Symposium 2017: Ethiopia

by Sara Plater, 2017 Symposium Executive Commitee Member and BYU Law Student

Peter Leman, Associate Professor of English at Brigham Young University, moderated the breakout session on Ethiopia hed on Tuesday morning, October 3, 2017. The speaker was Yonas B. Adinew, Head, Addis Ababa University School of Law. 

Mr. Adinew shared a historical background of Ethiopia with the audience including information on the demographics of the country before speaking of the religious history.

Of the more than 80 ethnic groups in Ethiopia, the vast majority of the population subscribe to the Ethiopian Orthodox Church. Christianity came to Ethiopia during the 4th century. Consequently, this makes the country one of the first Christian nations in the world and Christianity has been embedded in the way of life of the nation including in its political, social, and economic spheres. 

Muslims constitute the second largest religious group. Islam was introduced to Ethiopia during the 7th century when a group of followers of the Prophet Mohammed who were being persecuted in Arabia sought sanctuary in Ethiopia. Upon their arrival in Ethiopia, they were brought before the king who gave orders for the followers to be protected and cared for regardless of the fact that they were of a different religious orientation. Ever since, the two dominant religious traditions in Ethiopia have lived in peaceful co-existence.

Both the 1931 and the Revised 1955 Constitutions of Ethiopia declared Ethiopian Orthodox Christianity as the state religion. This made the Ethiopian Orthodox Church a very powerful institution. The declaration of the two constitutions has been a source of grievance of the Muslim community in the country which has long complained about alienation and discrimination.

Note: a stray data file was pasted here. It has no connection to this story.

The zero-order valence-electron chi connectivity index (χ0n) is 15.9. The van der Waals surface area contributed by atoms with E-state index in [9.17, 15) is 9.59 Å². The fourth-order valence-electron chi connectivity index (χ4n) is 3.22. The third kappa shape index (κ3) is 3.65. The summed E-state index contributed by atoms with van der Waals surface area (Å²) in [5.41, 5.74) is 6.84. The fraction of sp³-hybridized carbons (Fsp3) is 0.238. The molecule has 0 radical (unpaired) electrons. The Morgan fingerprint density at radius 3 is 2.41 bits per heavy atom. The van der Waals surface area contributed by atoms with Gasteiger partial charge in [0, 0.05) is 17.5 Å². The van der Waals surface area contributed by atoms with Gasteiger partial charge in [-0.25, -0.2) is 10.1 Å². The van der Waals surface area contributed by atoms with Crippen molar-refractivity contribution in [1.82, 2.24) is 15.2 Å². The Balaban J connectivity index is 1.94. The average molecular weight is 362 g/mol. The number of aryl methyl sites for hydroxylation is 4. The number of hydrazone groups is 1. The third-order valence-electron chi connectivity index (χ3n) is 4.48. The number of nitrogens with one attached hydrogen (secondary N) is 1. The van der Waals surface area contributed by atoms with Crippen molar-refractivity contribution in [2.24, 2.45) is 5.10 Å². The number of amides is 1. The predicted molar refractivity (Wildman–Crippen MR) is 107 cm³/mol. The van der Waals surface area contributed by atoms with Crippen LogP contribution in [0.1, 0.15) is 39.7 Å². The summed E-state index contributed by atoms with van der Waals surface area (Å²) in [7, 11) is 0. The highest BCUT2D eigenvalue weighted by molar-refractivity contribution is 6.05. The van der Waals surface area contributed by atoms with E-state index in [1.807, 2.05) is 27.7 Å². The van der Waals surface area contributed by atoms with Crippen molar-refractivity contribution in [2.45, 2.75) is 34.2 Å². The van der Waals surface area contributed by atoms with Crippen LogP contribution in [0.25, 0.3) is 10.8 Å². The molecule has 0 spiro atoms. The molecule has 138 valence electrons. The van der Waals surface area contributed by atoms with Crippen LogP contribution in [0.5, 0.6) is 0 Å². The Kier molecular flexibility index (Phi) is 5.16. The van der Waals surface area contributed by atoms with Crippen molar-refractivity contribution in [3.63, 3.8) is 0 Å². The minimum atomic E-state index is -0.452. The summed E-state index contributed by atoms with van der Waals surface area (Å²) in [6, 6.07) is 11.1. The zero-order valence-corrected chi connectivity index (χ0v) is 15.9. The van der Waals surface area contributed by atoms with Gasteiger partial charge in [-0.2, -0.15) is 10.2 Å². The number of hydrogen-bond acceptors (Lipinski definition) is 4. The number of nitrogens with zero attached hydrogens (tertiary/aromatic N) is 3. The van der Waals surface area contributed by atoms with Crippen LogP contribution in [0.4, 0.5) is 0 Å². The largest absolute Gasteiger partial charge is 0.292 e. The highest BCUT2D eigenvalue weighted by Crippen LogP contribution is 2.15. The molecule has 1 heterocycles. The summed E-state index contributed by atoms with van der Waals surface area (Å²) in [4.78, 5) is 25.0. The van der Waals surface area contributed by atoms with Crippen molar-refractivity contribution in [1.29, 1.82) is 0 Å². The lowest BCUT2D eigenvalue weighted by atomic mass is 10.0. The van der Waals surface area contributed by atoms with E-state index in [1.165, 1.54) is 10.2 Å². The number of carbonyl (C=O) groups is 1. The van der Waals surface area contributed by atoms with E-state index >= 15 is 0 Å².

In 1974, Emperor Haile Selassie was dethroned from power by a military coup led by a military junta called the Derg. The Derg declared Ethiopia a Socialist Republic and dispersed with the 1955 Revised Constitution. The Derg confiscated properties belonging to the Ethiopian Orthodox Church and in 1987, established a constitution which repealed the Ethiopian Orthodox Church as a state religion. 

The Ethiopian People’s Revolutionary Democratic Front (EPRDF) took power in 1991 after defeating the Derg. The 1995 Constitution which was adopted by the EPRDF led coalition government declared state and religion separate and said there shall be no state religion. The 1995 constitution also laid the foundation for religious pluralism. It made it possible for religious institutions to assume judicial power. This made it possible for the establishment of Shari’a courts both at federal and regional levels. Since the EPRDF government, many religions enjoyed a greater amount of freedom.

Nevertheless, Ethiopia started losing its reputation for peaceful co-existence of religions in recent times as a result of various conflicts which plagued religious communities in the country. The government has been complaining of growing trends of religious expansionism and violent conflicts. Unfortunately, there has been instances of burning of churches and killing, including the killing of imams. 

Following the adoption of Civil Society (CSO) law in Ethiopia which banned civil society groups in the country from engaging in human rights advocacy, authorities now worry that religious institutions are being used to sow seeds of discord and disharmony among the public and hence, have interfered in the internal affairs of religious traditions. This is particularly manifested in heavy-handed responses to protests and in failing their own people at the helm of these religious institutions. 

Moving forward, Mr. Adinew recommends fostering religious harmony and peaceful co-existence among the public, reversing and countering efforts of some groups to politicize religions, reserving limitations and restrictions on religious experiences, no longer using the courts to muzzle in issues of religious freedom.